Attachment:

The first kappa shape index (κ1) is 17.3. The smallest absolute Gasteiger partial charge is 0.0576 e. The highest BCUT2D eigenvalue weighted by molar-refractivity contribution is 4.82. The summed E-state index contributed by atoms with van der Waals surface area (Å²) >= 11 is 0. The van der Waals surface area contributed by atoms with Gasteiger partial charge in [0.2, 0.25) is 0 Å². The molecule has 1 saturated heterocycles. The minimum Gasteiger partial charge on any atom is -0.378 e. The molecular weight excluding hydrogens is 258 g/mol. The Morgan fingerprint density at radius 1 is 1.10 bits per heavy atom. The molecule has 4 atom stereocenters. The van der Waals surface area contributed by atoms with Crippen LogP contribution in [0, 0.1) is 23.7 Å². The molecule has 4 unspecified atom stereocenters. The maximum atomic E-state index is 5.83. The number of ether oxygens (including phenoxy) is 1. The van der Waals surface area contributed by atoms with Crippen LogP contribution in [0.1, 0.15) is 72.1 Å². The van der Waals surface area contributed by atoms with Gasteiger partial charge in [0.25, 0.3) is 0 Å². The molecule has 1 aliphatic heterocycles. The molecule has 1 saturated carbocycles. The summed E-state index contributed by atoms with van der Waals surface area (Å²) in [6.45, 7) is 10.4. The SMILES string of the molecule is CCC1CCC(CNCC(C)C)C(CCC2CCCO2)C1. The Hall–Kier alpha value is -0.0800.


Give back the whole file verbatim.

The first kappa shape index (κ1) is 17.3. The smallest absolute Gasteiger partial charge is 0.0576 e. The highest BCUT2D eigenvalue weighted by molar-refractivity contribution is 4.82. The summed E-state index contributed by atoms with van der Waals surface area (Å²) >= 11 is 0. The van der Waals surface area contributed by atoms with Gasteiger partial charge in [0.2, 0.25) is 0 Å². The molecule has 1 saturated heterocycles. The minimum Gasteiger partial charge on any atom is -0.378 e. The molecular weight excluding hydrogens is 258 g/mol. The Morgan fingerprint density at radius 1 is 1.10 bits per heavy atom. The molecule has 4 atom stereocenters. The van der Waals surface area contributed by atoms with Crippen LogP contribution in [0, 0.1) is 23.7 Å². The molecule has 4 unspecified atom stereocenters. The maximum atomic E-state index is 5.83. The number of ether oxygens (including phenoxy) is 1. The van der Waals surface area contributed by atoms with Crippen LogP contribution in [0.1, 0.15) is 72.1 Å². The van der Waals surface area contributed by atoms with Gasteiger partial charge in [0.25, 0.3) is 0 Å². The molecule has 1 aliphatic heterocycles. The molecule has 1 saturated carbocycles. The summed E-state index contributed by atoms with van der Waals surface area (Å²) in [6.45, 7) is 10.4. The SMILES string of the molecule is CCC1CCC(CNCC(C)C)C(CCC2CCCO2)C1. The Hall–Kier alpha value is -0.0800.